It’s well proven that a happier, healthier and more engaged workforce is good not just for those employees wellbeing, but for your business too – a true win,win scenario. You will lose far less days to sick leave, and spend much less on recruitment, training and the management of a constantly changing workforce. In addition, your employees will become your best brand ambassadors, thereby improving the top line, as well as the bottom.
There are various reports and surveys which attempt to quantify the return on investment in workplace wellbeing but, even without investing heavily in financial terms, there are many simple and practical steps you can take within your business to implement some initiatives that will make a difference over time. This is a topic I could write a whole book on (maybe one day!), but here are just a few ideas to think about…
1. Starting a new job can be very stressful, so have a look at how you bring new staff into the business at the outset. Only 12% of employees think that their employers do a good job of onboarding them (Gallup State of the Workplace Study 2017). Could you invite new starts to a social get together in the weeks leading up to their start date? Even a chat over lunch will make them less anxious about starting with you. Could you provide them with some sort of ‘welcome pack’ to make them feel part of the team as quickly as possible? Could you ask someone to be their ‘buddy’, that they can ask for simple help and assistance when they start, e.g how on earth does that coffee machine work?!
2. A survey in the US (State of the American Workplace) found that close work friendships boosted employee satisfaction by 50% and people that have a ‘best friend’ at work are seven times more likely to be fully engaged in their jobs. That sounds good on all fronts, doesn’t it? Think about whether you could offer more by way of social interactions for your employees, from lunches, drinks after work, barbecues, teambuilding days, to Corporate Social Responsibility volunteering opportunities, encouraging friendship amongst your employees.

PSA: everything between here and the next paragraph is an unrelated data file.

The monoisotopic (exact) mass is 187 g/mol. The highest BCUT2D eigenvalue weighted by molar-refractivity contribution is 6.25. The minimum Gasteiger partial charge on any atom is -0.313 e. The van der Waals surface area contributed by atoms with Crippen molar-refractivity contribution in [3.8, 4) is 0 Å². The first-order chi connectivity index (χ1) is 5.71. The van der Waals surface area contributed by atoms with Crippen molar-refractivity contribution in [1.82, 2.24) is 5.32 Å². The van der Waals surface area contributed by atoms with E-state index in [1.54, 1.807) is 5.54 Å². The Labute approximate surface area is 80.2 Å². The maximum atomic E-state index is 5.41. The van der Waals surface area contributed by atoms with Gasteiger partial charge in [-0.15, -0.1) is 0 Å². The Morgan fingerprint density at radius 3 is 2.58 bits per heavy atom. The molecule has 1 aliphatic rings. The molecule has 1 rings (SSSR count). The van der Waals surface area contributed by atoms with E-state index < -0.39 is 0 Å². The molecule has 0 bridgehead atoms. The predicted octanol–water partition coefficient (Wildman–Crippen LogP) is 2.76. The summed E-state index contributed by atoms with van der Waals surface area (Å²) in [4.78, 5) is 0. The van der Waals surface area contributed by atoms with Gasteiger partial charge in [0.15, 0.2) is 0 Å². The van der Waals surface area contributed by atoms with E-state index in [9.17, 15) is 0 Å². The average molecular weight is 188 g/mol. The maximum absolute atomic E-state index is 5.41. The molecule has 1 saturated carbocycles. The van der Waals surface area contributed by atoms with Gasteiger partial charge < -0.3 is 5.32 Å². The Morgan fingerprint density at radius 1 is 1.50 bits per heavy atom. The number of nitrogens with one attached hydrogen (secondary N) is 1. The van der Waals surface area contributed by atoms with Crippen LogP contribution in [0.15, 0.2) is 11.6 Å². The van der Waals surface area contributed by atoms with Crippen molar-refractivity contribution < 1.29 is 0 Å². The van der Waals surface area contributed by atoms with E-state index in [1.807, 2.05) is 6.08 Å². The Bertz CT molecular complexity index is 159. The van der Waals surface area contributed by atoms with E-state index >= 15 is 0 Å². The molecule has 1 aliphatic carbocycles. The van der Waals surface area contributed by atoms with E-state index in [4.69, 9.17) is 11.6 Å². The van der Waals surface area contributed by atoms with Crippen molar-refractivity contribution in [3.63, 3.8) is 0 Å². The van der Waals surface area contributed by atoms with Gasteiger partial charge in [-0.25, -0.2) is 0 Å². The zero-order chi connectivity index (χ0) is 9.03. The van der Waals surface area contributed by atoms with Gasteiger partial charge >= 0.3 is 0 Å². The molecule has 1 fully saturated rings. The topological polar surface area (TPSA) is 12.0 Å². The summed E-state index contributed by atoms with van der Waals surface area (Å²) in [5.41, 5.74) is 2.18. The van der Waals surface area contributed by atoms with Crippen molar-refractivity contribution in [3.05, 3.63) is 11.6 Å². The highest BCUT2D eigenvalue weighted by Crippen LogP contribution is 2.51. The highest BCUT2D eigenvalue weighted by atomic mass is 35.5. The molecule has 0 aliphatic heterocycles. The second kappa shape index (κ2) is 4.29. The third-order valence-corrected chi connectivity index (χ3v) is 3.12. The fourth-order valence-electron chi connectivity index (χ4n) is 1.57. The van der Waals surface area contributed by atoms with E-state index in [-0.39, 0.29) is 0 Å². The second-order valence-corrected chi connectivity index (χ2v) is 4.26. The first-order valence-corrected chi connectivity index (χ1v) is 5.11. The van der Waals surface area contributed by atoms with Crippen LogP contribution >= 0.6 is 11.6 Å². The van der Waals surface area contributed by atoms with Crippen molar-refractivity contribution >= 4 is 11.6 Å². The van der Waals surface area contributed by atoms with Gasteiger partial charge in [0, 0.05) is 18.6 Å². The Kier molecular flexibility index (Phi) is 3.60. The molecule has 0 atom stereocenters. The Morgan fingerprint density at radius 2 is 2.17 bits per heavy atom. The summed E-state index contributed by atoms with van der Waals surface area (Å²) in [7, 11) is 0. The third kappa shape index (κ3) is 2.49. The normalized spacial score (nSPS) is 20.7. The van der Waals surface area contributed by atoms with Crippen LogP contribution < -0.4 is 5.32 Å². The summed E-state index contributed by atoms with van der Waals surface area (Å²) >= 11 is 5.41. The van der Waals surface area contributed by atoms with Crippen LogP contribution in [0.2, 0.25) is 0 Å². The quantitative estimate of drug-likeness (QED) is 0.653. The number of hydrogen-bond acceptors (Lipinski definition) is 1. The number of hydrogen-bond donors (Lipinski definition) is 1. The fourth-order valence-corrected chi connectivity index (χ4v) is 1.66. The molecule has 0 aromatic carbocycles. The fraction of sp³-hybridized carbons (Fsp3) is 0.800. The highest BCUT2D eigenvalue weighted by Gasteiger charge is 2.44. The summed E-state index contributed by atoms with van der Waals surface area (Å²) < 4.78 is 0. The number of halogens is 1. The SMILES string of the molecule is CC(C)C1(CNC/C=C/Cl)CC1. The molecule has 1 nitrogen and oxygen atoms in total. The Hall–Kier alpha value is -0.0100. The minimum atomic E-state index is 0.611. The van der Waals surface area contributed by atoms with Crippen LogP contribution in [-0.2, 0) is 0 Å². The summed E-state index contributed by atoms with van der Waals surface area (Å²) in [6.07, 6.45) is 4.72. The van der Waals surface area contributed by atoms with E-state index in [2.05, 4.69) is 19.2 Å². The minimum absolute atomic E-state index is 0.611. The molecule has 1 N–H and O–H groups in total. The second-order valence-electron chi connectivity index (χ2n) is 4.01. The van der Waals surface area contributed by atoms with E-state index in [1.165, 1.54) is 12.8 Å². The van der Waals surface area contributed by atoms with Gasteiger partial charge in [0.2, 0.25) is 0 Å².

3. Some employers are fortunate to have deep pockets, or access to investment cash for wellbeing, allowing them to invest in a gym in the office, subsidise gym memberships, or have personal trainers or dieticians come in to the office regularly. However, you really don’t need to go to that extent to encourage your employees to spend a bit more time moving and exercising regularly during their working day, thereby improving their wellness. How about encouraging walking meetings: a brisk 10 – 15 minutes round the block to chat through something you would normally do while sitting slumped in a meeting room to do. You will likely arrive back in the office refreshed, or at least a little more awake, and ready for the next task. Top tip – an initiative like this requires a top-down adoption, i.e. the leaders and managers of the business need to embrace it and start doing it regularly, to help instil into more junior staff that it is acceptable, and in fact is to be encouraged!
4. Could you invest a small sum in having a specialist come in to talk to staff about mental health wellbeing, such as how to spot when things ‘aren’t quite right’, where to turn for support or advice, and some practical hints and tips or coping strategies. You could go one step further and train a mental health first aider within your organisation, which will help to make this an ongoing initiative, benefitting all within your organisation, and helping to reduce time lost to sick leave.
5. Finally, make seasonal events (e.g Easter, Halloween, Christmas) fun! Think about giving out Advent Calendars or Easter Eggs to all staff – not a huge investment, but definitely a morale booster – or having a dress down/up(!) day for Halloween. This can encourage interaction amongst employees, lift spirits in the office, and at the same time be used to generate some money for a charity of your choice.
I hope there are some ideas here that you might be able to implement in your organisation, even with minimal investment. I think you will see an improvement in morale, health and wellbeing in the longer term, and a reduction in sick leave and staff turnover. With proper commitment to employee wellbeing, and a strategic approach to it, you will also see financial improvement to the top and bottom lines too. As I say, a win,win.
Gregor Angus, Senior Business Development Manager
The Cashroom Ltd